Q. The mother of a minor employee (age 16) has asked to attend her child’s performance evaluation meeting. Do I have to legally allow the parent to sit in on this session?

If you give somebody a bad grade without explanation, that’s not acceptable, says Laura Yecies, CEO of online storage service SugarSync. Yecies fights the impulse by reading every performance review—not so much to see if she agrees with the assessment but to check whether the manager is being thoughtful.

Most HR professionals assume that a warning letter isn’t an adverse employment action and there­­fore can’t be the basis for a lawsuit. And that’s largely true. But if the warning letter also mentions restrictions on how well the employee will be rated at evaluation time, there may be trouble.

Employees who lose their jobs have an incentive to sue—and they’ll often look for evidence of discrimination to form the basis of their lawsuits. But to win in court, employees have to show they were meeting their employer’s legitimate expectations. That’s hard to do if the employer can show the employee admitted her shortcomings.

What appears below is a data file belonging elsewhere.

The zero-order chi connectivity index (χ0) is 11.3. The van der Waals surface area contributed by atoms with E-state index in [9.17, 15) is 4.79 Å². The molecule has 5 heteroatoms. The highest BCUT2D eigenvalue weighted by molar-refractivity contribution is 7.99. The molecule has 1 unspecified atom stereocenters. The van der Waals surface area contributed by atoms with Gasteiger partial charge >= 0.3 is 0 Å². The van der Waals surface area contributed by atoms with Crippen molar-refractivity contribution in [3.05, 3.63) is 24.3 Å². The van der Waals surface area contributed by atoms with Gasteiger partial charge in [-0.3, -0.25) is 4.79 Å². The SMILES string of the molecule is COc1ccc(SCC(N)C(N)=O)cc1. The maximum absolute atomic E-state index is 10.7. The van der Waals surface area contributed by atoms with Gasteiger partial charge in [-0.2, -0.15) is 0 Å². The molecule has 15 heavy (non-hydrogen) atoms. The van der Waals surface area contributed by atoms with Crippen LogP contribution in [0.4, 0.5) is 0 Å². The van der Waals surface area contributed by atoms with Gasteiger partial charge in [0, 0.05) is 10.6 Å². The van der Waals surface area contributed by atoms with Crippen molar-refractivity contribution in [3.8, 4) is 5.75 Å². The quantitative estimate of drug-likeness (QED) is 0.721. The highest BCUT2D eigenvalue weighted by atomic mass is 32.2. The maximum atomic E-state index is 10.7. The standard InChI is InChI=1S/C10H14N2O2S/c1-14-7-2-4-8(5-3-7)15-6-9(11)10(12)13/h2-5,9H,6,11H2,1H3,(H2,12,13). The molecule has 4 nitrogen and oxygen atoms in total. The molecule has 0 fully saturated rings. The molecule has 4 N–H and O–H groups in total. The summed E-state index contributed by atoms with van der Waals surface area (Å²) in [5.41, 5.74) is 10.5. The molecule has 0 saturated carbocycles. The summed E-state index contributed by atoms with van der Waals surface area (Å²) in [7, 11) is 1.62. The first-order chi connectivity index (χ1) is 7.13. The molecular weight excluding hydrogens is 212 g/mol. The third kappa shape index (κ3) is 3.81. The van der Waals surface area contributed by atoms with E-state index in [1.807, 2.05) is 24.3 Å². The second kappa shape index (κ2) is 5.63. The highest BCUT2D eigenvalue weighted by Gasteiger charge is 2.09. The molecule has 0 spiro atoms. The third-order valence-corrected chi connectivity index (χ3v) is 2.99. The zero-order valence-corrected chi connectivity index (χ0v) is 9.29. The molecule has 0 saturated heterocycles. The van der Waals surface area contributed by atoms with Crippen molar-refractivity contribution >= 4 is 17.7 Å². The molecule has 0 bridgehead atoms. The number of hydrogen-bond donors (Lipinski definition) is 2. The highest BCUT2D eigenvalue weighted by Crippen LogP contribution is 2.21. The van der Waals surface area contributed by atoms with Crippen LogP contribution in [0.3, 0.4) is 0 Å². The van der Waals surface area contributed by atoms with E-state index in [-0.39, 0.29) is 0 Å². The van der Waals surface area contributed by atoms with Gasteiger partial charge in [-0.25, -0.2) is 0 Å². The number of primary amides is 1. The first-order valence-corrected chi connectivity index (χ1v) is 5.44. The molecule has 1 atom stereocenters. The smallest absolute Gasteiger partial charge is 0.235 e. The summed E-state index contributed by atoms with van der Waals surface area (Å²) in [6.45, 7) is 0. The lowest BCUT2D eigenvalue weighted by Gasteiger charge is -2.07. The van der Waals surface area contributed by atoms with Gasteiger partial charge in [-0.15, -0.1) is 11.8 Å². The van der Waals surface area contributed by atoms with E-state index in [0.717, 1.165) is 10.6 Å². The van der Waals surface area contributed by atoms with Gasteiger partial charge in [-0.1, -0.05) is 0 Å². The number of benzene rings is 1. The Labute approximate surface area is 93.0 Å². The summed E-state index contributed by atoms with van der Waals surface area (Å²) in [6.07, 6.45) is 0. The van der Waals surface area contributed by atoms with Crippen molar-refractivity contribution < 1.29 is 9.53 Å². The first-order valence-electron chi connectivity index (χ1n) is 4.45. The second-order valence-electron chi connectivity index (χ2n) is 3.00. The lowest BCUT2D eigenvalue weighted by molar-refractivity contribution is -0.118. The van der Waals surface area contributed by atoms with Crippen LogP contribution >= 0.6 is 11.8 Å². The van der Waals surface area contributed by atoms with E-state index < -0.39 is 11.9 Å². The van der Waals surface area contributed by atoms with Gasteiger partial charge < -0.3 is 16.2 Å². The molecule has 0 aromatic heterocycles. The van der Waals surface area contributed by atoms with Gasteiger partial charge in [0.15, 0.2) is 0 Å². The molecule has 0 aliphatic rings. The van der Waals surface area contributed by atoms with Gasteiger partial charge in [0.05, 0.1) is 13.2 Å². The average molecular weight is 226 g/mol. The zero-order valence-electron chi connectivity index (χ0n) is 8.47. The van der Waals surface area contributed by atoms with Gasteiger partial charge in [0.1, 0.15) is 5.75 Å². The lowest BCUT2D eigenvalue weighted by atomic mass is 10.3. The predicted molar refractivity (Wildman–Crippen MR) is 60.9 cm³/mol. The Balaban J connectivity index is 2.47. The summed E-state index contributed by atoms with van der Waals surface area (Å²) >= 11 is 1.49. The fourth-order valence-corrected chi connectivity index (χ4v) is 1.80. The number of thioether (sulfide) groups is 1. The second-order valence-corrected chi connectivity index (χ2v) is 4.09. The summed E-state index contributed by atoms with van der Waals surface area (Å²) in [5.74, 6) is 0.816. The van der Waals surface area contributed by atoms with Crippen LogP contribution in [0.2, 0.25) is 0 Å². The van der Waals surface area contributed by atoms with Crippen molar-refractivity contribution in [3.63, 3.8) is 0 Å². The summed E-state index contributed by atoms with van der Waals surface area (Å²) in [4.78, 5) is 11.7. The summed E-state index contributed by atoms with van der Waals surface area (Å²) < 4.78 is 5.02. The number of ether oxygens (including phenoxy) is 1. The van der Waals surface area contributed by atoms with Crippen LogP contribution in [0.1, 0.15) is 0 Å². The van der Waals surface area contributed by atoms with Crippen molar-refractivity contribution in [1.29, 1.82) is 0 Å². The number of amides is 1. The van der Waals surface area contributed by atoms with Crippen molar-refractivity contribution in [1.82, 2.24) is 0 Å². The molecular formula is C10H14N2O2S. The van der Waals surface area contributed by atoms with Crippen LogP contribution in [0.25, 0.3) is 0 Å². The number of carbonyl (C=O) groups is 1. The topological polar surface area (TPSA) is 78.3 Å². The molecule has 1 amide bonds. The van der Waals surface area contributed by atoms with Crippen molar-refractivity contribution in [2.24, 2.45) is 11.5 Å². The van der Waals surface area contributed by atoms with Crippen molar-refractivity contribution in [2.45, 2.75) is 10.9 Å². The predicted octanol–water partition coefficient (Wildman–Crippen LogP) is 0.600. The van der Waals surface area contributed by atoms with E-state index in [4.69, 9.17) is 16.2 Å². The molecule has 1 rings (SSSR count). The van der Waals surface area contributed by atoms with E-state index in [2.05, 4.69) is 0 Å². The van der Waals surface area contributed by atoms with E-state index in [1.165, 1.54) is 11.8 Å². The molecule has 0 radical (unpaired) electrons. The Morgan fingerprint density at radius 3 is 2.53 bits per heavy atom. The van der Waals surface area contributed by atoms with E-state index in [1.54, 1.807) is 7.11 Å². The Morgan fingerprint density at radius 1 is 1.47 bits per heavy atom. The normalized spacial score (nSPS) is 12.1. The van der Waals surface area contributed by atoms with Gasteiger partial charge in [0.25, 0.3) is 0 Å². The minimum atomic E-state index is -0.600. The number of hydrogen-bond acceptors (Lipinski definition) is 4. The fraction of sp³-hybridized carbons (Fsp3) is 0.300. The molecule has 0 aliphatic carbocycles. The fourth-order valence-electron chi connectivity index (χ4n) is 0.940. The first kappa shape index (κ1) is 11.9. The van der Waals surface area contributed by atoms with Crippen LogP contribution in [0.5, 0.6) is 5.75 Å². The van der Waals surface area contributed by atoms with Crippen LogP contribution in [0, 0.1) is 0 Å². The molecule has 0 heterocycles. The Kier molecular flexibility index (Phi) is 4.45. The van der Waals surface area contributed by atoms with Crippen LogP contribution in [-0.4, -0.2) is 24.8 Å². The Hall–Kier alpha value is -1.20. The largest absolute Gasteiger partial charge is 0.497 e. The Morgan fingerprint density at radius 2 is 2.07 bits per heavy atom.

Not every new hire works out. Chances are, you’ll realize early on that you made a hiring mistake. You’ll want to give the employee a chance to improve, but you’ll also want to protect the company in the event of a lawsuit. To do that, provide a detailed and thorough performance review that includes specific examples and suggestions.

For each employee’s performance expectations, set A, B and C goals, suggests the SmartBlog on Leadershop. “C” goals are Comfortable; “B” goals are Believable; “A” goals are Awesome.
HR professionals are often among the first to know that big organizational changes are on the way. If you learn about an upcoming merger, don’t spill the beans, but do diplomatically prod managers to complete all pending performance evaluations.
Once in a while, promotions just don’t work out. Someone who was great at one job might bomb at another. That’s especially true if the new job involves different skills and talents. Don’t let past performance make you hesitate to discipline.